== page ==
Graduate School

Astroparticle physics

This course is part of the programme:
Physics (Third Level)

Objectives and competences

Astroparticle physics is a modern field which lies at the interface between particle physics, astrophysics and cosmology. The rapid development of this field was sparked by the boom in experiments covering high-energy range, including ground-based observations, satellite missions and particle colliders. Since all probes are often tests of the connected physical phenomena, they are best studied under a unifying framework: that of astroparticle physics.

The goal of this course is to give students an overview of the relevant topics, with a focus on the most relevant, long standing problems in this rapidly evolving field. Complementary to the Modern astrophysics course it will focus on high energy experiments and processes relevant for particle astrophysical messengers. It will also cover selected topics from low redshift cosmology for which astrophysics of the interstellar medium is relevant, complementary to the Cosmology course, which is focused on the early Universe.

Students will also get practical experience running one of the most commonly used numerical codes simulating cosmic-ray propagation and dark matter annihilation in our Galaxy: the GALPROP code. They will contrast their results with data from current observations and learn how to constrain theoretical models.

As a part of the final exam, they will be expected to prepare a short presentation on a pre-selected topic with the aim of developing critical thinking and understanding of the main scientific trends.



Content (Syllabus outline)

  • Particle acceleration in astrophysical sources:

    - electrodynamics of compact objects (pulsars)

    - shock acceleration (super nova remnants, pulsar wind nebulae),

    - accretion, acceleration and collimation of relativistic jets (active galactic nuclei, gamma ray bursts)

  • Observations of high-energy messengers: charged cosmic rays, photons, neutrinos, gravitational radiation and emerging picture of the source properties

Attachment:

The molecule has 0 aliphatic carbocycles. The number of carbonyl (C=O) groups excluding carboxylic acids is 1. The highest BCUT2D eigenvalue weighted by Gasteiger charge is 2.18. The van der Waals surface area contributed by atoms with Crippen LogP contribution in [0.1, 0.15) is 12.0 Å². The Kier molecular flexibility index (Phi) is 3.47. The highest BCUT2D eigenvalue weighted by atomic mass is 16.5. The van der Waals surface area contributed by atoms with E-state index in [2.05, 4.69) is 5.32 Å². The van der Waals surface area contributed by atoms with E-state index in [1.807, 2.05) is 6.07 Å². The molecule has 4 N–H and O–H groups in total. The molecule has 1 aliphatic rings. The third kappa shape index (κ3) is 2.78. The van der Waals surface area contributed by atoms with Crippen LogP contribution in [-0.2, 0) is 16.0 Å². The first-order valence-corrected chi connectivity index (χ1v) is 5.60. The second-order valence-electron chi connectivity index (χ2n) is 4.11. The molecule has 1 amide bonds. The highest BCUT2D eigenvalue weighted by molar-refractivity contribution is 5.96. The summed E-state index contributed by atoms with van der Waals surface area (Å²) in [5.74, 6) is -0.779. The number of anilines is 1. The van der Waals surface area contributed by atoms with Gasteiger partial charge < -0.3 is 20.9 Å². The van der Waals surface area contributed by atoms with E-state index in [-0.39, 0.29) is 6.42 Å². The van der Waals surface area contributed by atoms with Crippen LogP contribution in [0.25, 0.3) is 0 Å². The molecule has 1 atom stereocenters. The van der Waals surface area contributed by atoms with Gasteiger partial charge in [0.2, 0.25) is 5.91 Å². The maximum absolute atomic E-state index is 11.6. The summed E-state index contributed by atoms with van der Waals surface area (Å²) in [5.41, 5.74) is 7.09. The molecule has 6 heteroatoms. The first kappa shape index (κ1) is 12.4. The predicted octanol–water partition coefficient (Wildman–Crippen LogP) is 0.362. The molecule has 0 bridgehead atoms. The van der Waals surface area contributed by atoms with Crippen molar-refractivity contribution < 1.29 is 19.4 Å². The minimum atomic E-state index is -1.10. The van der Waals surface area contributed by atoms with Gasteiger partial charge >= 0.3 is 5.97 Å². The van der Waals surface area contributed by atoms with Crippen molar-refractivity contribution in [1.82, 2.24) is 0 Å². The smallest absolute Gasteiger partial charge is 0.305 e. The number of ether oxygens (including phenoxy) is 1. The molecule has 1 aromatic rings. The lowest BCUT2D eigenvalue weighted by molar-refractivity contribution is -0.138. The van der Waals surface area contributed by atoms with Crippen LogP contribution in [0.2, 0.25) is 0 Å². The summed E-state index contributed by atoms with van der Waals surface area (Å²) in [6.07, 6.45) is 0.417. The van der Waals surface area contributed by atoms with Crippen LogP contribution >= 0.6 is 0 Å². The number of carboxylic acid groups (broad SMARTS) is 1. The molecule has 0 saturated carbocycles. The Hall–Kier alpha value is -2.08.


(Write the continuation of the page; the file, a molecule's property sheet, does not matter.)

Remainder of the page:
• High-energy astrophysics in our Galaxy: the interstellar medium, diffusion, energy losses and secondary emission
  • Extragalactic astrophysics: cosmic neutrinos and cosmological gamma-ray signal
  • The dark matter problem: its distribution and potential astrophysical signals
  • Cosmological aspects of high-energy astrophysics: the intergalactic medium, re-ionization and the Lyman-alpha forest. Implications for future observations (EUCLID, SKA).

Intended learning outcomes

  • Students will acquire basic knowledge in astroparticle physics and be able to clearly identify the main topics which are in the center of contemporary research. They will also gain an insight in the expected improvements due to the data from upcoming telescopes.
  • Students will also acquire hands on experience with the standard numeric tool in high energy astrophysics and the comparison of thus generated models with the current experimental data.
  • At the end of the course students should have acquired enough of experience in the field of astrophysics to be able to independently survey the current research literature and prepare a short seminar on the topic of choice.


  • Malcolm Longair, High Energy Astrophysics, Cambridge University Press, 2011.
  • Berezinskii, Bulanov, Dogiel, Ginzburg and Ptuskin, Astrophysics of Cosmic rays, North Holland, 1990.
  • Alessandro de Angelis and Mario Pimenta, Introduction to particle and astroparticle physics (to be published)


Students will be evaluated based on: i) their homework assignments, ii) completion of the practical tutorial based on the GALPROP code and iii) their final 'seminar like’ short presentation on a selected modern research topic. 30/30/40

Lecturer's references

Assistant professor of Physics at the University of Nova Gorica.


University course code: 3FIi28

Year of study: 1


ECTS: 12


  • Lectures: 40 hours
  • Exercises: 20 hours
  • Individual work: 300 hours

Course type: elective

Languages: english/slovene

Learning and teaching methods:
• lectures with several homework assignments; • practical exercises with a state of the art software (galprop) and simple data analysis of current data; • independent reading of the contemporary research literature under supervision of the lecturer and a presentation of results to other students in open discussion; • journal club – discussion of published research articles on the selected high energy astrophysics topics.